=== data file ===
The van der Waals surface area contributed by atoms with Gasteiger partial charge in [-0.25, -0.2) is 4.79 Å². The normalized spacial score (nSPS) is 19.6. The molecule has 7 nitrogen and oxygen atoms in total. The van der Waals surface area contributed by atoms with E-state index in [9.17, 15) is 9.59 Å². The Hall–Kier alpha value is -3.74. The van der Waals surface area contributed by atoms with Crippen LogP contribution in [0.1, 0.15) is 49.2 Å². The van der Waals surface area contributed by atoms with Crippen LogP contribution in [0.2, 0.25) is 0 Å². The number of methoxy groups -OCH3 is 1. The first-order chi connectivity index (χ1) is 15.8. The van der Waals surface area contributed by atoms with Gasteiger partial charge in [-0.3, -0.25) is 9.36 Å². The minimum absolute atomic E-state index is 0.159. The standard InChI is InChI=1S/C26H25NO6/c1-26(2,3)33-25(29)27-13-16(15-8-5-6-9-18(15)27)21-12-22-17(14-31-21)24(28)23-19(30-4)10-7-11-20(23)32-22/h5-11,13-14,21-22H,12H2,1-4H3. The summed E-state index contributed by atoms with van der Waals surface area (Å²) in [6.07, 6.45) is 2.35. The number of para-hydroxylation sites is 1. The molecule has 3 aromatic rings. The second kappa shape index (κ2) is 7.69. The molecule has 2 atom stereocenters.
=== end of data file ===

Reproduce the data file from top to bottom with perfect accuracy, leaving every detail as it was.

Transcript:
The van der Waals surface area contributed by atoms with Gasteiger partial charge in [-0.25, -0.2) is 4.79 Å². The normalized spacial score (nSPS) is 19.6. The molecule has 7 nitrogen and oxygen atoms in total. The van der Waals surface area contributed by atoms with E-state index in [9.17, 15) is 9.59 Å². The Hall–Kier alpha value is -3.74. The van der Waals surface area contributed by atoms with Crippen LogP contribution in [0.1, 0.15) is 49.2 Å². The van der Waals surface area contributed by atoms with Crippen LogP contribution in [0.2, 0.25) is 0 Å². The number of methoxy groups -OCH3 is 1. The first-order chi connectivity index (χ1) is 15.8. The van der Waals surface area contributed by atoms with Gasteiger partial charge in [-0.3, -0.25) is 9.36 Å². The minimum absolute atomic E-state index is 0.159. The standard InChI is InChI=1S/C26H25NO6/c1-26(2,3)33-25(29)27-13-16(15-8-5-6-9-18(15)27)21-12-22-17(14-31-21)24(28)23-19(30-4)10-7-11-20(23)32-22/h5-11,13-14,21-22H,12H2,1-4H3. The summed E-state index contributed by atoms with van der Waals surface area (Å²) in [6.07, 6.45) is 2.35. The number of para-hydroxylation sites is 1. The molecule has 3 aromatic rings. The second kappa shape index (κ2) is 7.69. The molecule has 2 atom stereocenters.